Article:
The cinemascape of Hong Kong, at least in my experience, has been one of a hit-and miss nature – mostly miss. There was a time when Hong Kong films would always be at the top of the domestic box office. Studio heads were raking in cash left, right and centre, and like any good thing, it didn’t last. Cinema in Hong Kong became commodified, constantly releasing the same thing over and over again, relying on star power and tacky marketing rather than quality writing, acting and directing to bring in an audience. Wong Kar Wai, however, stands tall above the rest, a diamond in the rough. One thing that really bothers me about Hong Kong cinema is the almost careless use of music in a large majority of the films, in particular, dramas, so much so that many movies seem like feature length music videos. While the same comparison has been drawn about Wong’s films in the past, there are innate differences, which I hope to discuss in this paper. I will be discussing Wong Kar Wai’s 1994 film, Chungking Express, focussing on Wong’s use of music and how it acts as a commentary on the themes of the film, such as love, loneliness, and urban isolation. I will be exploring how Wong’s choice of music, and the way in which he uses it, makes Chungking Express such an amazing and unique film.
Wong’s film can be said to have what’s known as universal appeal, and this has a lot to do with his use of music. Collaborating with the likes of Frankie Chan and Roel A. Garcia, Wong Kar Wai has incorporated a diverse range of Asian and Non-Asian musical cultures into his films. Across his films, the likes of Ernersto Lecuona, Los Indios Tabajaras, Xavia Cugat, the Mamas and the Papas, Massive Attack, the Flying Pickets, Marianne Faithfull, Astor Piazolla, Caetano Veloso, and the Three Amigos, and Ennio Morricone supply their works to what is often referred to as Wong’s ‘global jukebox’ (Stringer 2002). In Chungking Express, the multicultural musical fare is in full swing. From the Bollywood-esque tunes used in the Chungking Mansions sequence to the chilled out Jamaican music used in the bar, Wong Kar Wai uses world music to great effect, anchoring our perceptions of times and places in the film to the film soundtrack. Even the languages spoken intermix freely (Brunette 2005). In the scene where #223 meets Briggite Lin’s smuggler character, he asks her in four different languages, “Do you like pineapple?” This pastiche of music, together with the film’s striking visual imagery, provides the viewer with a ‘sonic tapestry’ evoking a polyglot culture that is very much the Crown Colony (Brunette 2005), its rhythmic presence in the construction of shots alluding to Wong’s musical sensibility (Wright 2002). However, in spite of Wong’s frequent use of famous Chinese popstars as actors (Andy Lau, Jacky Cheng, Leslie Cheung, Tony Leung, Faye Wong, Leon Lai, Karen Mok), not a great deal of Cantopop ends up being used in his films. By devaluing local music in favour of international sounds, one can interpret the choice as a tease – denying expectant fans songs by their favourite artists (Stringer 2002). In fact, the repeated use of California Dreaming can be seen as a comment on Hong Kong’s increasing level of Americanisation and cultural standardisation, and highlights that the song is an item for consumption: mass-produced, identical each time it is played and readily recognised to a global audience (Cameron 2006).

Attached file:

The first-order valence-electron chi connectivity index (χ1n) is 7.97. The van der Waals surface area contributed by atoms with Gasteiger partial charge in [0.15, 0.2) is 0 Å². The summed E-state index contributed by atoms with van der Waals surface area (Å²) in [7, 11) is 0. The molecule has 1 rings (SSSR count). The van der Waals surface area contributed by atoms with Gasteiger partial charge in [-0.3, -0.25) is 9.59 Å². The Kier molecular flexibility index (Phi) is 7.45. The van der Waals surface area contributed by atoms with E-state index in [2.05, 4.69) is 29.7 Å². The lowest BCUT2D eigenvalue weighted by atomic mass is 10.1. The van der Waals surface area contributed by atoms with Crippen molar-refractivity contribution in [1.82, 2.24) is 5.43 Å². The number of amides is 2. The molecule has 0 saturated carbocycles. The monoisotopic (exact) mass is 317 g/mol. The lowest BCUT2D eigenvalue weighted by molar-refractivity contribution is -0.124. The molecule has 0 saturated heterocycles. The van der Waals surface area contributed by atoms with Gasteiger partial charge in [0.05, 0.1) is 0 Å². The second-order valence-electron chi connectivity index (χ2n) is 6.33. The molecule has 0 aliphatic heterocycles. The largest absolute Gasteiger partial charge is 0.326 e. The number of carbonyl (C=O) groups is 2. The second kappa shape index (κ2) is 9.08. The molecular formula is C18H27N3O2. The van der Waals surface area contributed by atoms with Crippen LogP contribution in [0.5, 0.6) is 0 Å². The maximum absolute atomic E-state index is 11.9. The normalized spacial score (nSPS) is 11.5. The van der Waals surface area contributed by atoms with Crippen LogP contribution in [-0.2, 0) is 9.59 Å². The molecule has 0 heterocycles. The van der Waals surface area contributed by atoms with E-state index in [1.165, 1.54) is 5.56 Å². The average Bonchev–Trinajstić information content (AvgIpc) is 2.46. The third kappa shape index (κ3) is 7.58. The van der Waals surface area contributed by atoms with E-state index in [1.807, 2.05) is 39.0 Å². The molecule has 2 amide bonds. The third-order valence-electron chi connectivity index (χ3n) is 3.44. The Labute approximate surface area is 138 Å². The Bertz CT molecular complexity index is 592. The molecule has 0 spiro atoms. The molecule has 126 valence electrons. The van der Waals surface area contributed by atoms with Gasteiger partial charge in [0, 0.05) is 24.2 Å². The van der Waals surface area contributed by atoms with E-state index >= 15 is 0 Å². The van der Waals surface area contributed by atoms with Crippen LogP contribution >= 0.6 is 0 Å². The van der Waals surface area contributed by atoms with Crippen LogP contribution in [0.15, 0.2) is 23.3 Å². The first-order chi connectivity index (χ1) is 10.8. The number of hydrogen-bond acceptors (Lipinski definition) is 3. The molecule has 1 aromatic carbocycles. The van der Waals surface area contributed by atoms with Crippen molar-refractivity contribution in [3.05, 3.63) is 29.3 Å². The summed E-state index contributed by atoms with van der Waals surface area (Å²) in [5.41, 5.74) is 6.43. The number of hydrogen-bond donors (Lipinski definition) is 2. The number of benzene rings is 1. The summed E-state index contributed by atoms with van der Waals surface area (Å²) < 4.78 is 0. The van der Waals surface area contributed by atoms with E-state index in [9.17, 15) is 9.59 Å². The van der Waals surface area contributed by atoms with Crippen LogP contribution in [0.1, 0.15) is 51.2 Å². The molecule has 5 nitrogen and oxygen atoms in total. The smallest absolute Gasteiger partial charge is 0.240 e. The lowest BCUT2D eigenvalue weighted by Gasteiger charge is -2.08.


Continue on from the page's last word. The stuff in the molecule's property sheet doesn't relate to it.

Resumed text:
While it’s safe to say that Wong Kar Wai uses certain songs and pieces of music purposefully and deliberately, whether it be to evoke emotion, characterisation, or to carry one of the many themes that permeate his films, it is also fair to say that sometimes he just uses music for the sake aestheticism, with no discernible link to the film’s themes or plot. An example that comes to mind from Chungking Express is the scene in which we flashback to #633 and his air hostess girlfriend are enjoying each other’s company in his apartment. What a...
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